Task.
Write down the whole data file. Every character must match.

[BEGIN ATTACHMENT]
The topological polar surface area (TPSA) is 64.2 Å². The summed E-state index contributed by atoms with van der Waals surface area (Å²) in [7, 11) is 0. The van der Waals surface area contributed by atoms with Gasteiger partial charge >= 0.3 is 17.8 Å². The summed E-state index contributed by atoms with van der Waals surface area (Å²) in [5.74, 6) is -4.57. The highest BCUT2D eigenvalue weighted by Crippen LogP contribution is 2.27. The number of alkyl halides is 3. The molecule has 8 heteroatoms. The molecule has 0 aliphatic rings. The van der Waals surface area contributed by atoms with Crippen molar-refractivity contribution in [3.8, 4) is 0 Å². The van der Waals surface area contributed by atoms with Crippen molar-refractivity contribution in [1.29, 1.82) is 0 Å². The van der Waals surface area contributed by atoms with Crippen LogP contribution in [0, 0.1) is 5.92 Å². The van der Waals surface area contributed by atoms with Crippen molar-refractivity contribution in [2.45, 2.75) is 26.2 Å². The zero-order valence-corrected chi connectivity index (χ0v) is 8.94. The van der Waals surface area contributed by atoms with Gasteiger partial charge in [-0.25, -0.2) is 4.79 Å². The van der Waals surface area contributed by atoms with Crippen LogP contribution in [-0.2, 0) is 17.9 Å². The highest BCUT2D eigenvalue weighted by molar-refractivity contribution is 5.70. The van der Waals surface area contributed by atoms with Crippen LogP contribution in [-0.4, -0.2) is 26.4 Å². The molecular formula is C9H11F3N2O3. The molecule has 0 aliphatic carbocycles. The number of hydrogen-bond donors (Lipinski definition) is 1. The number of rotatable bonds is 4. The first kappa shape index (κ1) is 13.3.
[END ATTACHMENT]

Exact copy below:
The topological polar surface area (TPSA) is 64.2 Å². The summed E-state index contributed by atoms with van der Waals surface area (Å²) in [7, 11) is 0. The van der Waals surface area contributed by atoms with Gasteiger partial charge >= 0.3 is 17.8 Å². The summed E-state index contributed by atoms with van der Waals surface area (Å²) in [5.74, 6) is -4.57. The highest BCUT2D eigenvalue weighted by Crippen LogP contribution is 2.27. The number of alkyl halides is 3. The molecule has 8 heteroatoms. The molecule has 0 aliphatic rings. The van der Waals surface area contributed by atoms with Crippen molar-refractivity contribution in [3.8, 4) is 0 Å². The van der Waals surface area contributed by atoms with Crippen molar-refractivity contribution in [1.29, 1.82) is 0 Å². The van der Waals surface area contributed by atoms with Crippen LogP contribution in [0, 0.1) is 5.92 Å². The van der Waals surface area contributed by atoms with Crippen molar-refractivity contribution in [2.45, 2.75) is 26.2 Å². The zero-order valence-corrected chi connectivity index (χ0v) is 8.94. The van der Waals surface area contributed by atoms with Gasteiger partial charge in [-0.25, -0.2) is 4.79 Å². The van der Waals surface area contributed by atoms with Crippen LogP contribution in [-0.2, 0) is 17.9 Å². The highest BCUT2D eigenvalue weighted by molar-refractivity contribution is 5.70. The van der Waals surface area contributed by atoms with Crippen LogP contribution in [-0.4, -0.2) is 26.4 Å². The molecular formula is C9H11F3N2O3. The molecule has 0 aliphatic carbocycles. The number of hydrogen-bond donors (Lipinski definition) is 1. The number of rotatable bonds is 4. The first kappa shape index (κ1) is 13.3.